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Gladiatorial Conquests As Public Entertainment Essay

2213 words - 9 pages

Gladiatorial Conquests as Public Entertainment In the ancient world public entertainment was crucial in most
societies so that the order of the people could be maintained and
monitored by the respective ruler. Public entertainment came commonly
in the form of an act or show that was used as an amusement or
diversion to hold the attention of mass audiences of which is open to
the whole community or the people in general (Entertainment, nd,
online). With Rome and Greece being accountable for the positioning of
the foundations that shaped modern day Europe we are instinctively
drawn to analyse the functions of these societies. A plausible way to
the way of life of these civilisations is to look to the forms of
public entertainment that were enjoyed by the individual populace. The
public entertainment that the Ancient Greeks and Romans enjoyed was a
reflection of their societal values and individual way of life. Facets
of this essay will be contrasting the Gladiatorials exhibited by the
Romans and the Ancient Olympics by the Greeks. Subtopics including the
origins of the two forms of public entertainment and the role of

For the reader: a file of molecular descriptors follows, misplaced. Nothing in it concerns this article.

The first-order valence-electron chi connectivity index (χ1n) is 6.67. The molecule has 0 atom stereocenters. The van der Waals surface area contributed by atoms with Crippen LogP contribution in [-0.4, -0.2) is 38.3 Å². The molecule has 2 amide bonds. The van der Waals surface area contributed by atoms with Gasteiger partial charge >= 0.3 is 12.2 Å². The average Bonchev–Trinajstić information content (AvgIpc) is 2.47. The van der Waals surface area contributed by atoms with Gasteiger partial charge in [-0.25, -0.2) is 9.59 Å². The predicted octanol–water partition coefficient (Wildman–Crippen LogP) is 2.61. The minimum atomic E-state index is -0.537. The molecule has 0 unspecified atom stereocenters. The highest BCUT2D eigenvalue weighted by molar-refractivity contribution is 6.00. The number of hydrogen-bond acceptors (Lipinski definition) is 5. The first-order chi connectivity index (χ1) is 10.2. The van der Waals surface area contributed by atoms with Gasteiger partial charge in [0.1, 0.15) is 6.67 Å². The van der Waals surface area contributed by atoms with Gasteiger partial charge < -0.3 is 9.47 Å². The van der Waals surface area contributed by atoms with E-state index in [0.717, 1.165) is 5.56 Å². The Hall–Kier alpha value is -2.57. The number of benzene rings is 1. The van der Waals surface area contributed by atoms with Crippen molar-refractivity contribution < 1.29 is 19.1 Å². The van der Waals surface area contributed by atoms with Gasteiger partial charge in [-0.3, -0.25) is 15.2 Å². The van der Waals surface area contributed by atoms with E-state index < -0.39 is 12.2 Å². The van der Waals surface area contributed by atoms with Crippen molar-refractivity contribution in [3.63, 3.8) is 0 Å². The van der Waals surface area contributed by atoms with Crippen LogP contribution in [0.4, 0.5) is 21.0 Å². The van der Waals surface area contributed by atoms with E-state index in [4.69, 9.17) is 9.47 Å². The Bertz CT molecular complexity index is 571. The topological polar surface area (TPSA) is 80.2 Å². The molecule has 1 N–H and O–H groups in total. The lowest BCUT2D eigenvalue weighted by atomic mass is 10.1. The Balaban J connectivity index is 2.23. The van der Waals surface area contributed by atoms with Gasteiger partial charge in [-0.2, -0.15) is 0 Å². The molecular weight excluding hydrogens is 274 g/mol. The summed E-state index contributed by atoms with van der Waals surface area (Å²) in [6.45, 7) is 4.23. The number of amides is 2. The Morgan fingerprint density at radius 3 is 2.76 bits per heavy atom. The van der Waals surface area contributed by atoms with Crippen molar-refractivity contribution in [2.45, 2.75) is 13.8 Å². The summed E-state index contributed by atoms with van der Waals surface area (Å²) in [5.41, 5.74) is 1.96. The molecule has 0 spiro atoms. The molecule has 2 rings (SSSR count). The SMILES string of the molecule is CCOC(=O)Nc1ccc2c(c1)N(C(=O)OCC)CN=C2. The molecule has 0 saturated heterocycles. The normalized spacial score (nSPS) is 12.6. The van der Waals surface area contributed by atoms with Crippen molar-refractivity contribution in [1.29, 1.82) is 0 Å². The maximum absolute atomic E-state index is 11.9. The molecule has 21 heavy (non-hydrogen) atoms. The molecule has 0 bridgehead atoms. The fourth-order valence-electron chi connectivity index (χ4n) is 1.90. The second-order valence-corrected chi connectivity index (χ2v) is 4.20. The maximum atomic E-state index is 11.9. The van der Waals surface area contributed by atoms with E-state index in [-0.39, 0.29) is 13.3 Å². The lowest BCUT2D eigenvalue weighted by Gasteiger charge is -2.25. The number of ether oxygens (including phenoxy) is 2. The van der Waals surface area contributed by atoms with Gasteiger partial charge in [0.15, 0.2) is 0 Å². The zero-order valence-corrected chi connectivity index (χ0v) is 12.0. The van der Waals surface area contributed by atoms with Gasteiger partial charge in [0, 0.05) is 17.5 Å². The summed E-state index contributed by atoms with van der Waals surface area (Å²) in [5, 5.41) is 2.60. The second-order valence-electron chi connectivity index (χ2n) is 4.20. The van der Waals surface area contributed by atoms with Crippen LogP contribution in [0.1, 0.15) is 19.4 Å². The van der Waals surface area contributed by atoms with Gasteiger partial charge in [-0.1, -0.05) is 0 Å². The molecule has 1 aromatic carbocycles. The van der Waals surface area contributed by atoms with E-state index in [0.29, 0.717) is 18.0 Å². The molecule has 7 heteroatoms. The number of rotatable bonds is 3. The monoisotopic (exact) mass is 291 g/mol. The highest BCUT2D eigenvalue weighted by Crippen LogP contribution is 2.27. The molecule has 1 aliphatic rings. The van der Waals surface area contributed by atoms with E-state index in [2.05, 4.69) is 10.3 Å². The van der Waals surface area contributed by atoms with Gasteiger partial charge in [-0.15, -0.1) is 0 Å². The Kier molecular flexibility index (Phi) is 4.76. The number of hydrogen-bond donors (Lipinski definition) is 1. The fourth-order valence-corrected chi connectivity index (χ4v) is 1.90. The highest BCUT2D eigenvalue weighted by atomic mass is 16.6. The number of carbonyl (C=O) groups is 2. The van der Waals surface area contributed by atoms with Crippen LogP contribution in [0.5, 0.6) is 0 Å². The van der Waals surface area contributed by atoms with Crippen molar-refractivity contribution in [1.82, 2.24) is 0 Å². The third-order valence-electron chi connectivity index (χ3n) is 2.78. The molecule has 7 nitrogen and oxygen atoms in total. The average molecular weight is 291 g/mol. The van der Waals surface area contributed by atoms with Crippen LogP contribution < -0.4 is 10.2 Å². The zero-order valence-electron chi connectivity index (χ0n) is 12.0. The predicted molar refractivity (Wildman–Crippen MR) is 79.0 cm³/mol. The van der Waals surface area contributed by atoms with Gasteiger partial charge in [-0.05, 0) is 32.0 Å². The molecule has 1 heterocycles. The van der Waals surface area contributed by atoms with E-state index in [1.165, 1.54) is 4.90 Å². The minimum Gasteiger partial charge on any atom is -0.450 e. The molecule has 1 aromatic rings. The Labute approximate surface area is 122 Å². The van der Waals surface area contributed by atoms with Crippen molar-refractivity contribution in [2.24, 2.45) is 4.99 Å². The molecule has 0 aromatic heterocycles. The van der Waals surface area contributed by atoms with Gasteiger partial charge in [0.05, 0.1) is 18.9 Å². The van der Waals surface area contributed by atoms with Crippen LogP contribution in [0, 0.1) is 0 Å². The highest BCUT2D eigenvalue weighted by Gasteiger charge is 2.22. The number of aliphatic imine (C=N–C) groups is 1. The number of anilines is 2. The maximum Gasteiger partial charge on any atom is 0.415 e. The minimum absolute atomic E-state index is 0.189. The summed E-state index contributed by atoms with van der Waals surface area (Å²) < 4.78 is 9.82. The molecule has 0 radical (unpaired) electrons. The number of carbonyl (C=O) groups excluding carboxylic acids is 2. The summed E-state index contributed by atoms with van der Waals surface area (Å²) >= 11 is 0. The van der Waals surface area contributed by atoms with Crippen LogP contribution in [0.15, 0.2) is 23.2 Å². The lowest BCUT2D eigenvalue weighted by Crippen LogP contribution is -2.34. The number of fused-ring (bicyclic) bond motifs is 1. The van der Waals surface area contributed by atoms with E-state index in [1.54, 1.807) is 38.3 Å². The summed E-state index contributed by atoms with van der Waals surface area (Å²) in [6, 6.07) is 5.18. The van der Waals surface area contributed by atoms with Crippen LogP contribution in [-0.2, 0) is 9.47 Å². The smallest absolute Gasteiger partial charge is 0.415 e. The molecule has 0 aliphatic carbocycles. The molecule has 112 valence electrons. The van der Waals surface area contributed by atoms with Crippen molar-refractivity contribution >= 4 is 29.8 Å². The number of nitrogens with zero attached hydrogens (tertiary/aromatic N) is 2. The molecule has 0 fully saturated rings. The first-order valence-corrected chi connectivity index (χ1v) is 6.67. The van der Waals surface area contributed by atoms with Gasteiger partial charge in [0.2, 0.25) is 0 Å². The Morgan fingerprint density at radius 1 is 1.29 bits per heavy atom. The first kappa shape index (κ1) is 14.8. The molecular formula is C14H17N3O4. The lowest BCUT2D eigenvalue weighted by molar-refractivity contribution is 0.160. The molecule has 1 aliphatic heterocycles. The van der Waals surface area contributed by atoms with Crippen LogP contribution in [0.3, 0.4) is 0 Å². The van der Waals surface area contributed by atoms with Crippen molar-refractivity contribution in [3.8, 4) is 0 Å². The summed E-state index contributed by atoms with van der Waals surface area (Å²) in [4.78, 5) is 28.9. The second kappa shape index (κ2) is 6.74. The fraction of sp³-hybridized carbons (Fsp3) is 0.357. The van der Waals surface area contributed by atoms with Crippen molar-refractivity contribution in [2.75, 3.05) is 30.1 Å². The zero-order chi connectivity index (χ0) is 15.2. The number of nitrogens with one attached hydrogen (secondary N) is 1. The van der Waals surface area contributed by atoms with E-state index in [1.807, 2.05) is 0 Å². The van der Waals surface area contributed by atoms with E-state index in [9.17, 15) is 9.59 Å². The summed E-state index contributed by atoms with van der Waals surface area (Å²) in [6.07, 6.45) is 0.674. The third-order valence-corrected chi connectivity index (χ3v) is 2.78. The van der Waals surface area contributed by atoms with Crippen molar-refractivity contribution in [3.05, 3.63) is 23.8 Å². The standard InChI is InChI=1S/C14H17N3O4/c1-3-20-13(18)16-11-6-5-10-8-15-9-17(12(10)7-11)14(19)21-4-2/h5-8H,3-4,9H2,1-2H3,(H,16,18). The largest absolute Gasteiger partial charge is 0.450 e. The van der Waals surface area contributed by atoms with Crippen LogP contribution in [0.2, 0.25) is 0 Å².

spectators and the athletes in each will be used to support the
reflection of societal values and way of life that is represented
through these forms of public entertainment. Of course in order to
understand and comprehend the societal values and way of life of each
of the civilisations we must first learn of the origins of both forms
of mass entertainment.

The gladiatorial combats in ancient Rome have a long and colorful
history, and were an incredibly large part of the culture of what was
once the greatest empire known to the world. The first recorded
gladiator fight was in 264BC and occurred when three pairs of
gladiators fought to the death at the funeral of Junius Brutus. The
gladiator fights were known as munera as they were once founded as the
‘duties’ that were paid to dead ancestors. In the beginning the
combats were rather noble as they were served as the purpose of
keeping alive the memory of an important individual after death.
Nevertheless, these gladiator combats gradually lost their connection
to funerals hence lost their nobility also. Combats soon became pure
blood spilt pleasure for the Romans. More importantly for the emperor
it became a vital stage for leaders to gain popularity and control
over his citizens. Gladiatorial fights became somewhat a trademark
that was eventually embedded into the history of the Roman Empire and
indeed earmarked the civilisation as brutal and blood thirsty.
Supporting this assumption is the fact that Rome in itself was
actually constructed upon a...

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